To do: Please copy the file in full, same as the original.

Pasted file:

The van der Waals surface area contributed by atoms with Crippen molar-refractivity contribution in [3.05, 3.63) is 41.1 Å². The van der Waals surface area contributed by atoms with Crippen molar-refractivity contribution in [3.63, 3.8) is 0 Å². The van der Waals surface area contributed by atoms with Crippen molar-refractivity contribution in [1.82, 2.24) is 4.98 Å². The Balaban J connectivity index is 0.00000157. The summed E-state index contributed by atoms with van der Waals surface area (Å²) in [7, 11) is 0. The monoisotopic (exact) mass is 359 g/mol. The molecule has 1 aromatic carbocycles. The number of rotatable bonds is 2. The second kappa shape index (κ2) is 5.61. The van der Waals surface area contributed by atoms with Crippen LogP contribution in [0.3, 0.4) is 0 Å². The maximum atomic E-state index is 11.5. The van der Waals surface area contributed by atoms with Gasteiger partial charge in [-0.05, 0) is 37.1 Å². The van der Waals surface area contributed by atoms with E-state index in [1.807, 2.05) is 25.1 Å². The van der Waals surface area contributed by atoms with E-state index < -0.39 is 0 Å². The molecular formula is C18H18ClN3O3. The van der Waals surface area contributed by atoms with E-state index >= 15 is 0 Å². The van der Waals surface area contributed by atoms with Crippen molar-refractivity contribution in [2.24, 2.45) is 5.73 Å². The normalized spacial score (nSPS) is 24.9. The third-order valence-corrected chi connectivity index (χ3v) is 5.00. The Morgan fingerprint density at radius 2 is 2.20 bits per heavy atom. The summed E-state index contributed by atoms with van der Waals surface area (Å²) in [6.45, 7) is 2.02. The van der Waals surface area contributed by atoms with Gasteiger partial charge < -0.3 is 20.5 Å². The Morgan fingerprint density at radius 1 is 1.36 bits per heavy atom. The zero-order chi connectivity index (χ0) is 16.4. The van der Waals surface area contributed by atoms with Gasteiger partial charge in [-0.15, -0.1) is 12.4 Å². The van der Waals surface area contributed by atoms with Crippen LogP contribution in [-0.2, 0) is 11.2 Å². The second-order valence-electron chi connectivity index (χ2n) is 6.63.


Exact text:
The van der Waals surface area contributed by atoms with Crippen molar-refractivity contribution in [3.05, 3.63) is 41.1 Å². The van der Waals surface area contributed by atoms with Crippen molar-refractivity contribution in [3.63, 3.8) is 0 Å². The van der Waals surface area contributed by atoms with Crippen molar-refractivity contribution in [1.82, 2.24) is 4.98 Å². The Balaban J connectivity index is 0.00000157. The summed E-state index contributed by atoms with van der Waals surface area (Å²) in [7, 11) is 0. The monoisotopic (exact) mass is 359 g/mol. The molecule has 1 aromatic carbocycles. The number of rotatable bonds is 2. The second kappa shape index (κ2) is 5.61. The van der Waals surface area contributed by atoms with Crippen LogP contribution in [0.3, 0.4) is 0 Å². The maximum atomic E-state index is 11.5. The van der Waals surface area contributed by atoms with Gasteiger partial charge in [-0.05, 0) is 37.1 Å². The van der Waals surface area contributed by atoms with E-state index in [1.807, 2.05) is 25.1 Å². The van der Waals surface area contributed by atoms with E-state index < -0.39 is 0 Å². The molecular formula is C18H18ClN3O3. The van der Waals surface area contributed by atoms with E-state index >= 15 is 0 Å². The van der Waals surface area contributed by atoms with Crippen molar-refractivity contribution in [2.24, 2.45) is 5.73 Å². The normalized spacial score (nSPS) is 24.9. The third-order valence-corrected chi connectivity index (χ3v) is 5.00. The Morgan fingerprint density at radius 2 is 2.20 bits per heavy atom. The summed E-state index contributed by atoms with van der Waals surface area (Å²) in [6.45, 7) is 2.02. The van der Waals surface area contributed by atoms with Gasteiger partial charge < -0.3 is 20.5 Å². The Morgan fingerprint density at radius 1 is 1.36 bits per heavy atom. The zero-order chi connectivity index (χ0) is 16.4. The van der Waals surface area contributed by atoms with Gasteiger partial charge in [-0.15, -0.1) is 12.4 Å². The van der Waals surface area contributed by atoms with Crippen LogP contribution in [-0.2, 0) is 11.2 Å². The second-order valence-electron chi connectivity index (χ2n) is 6.63.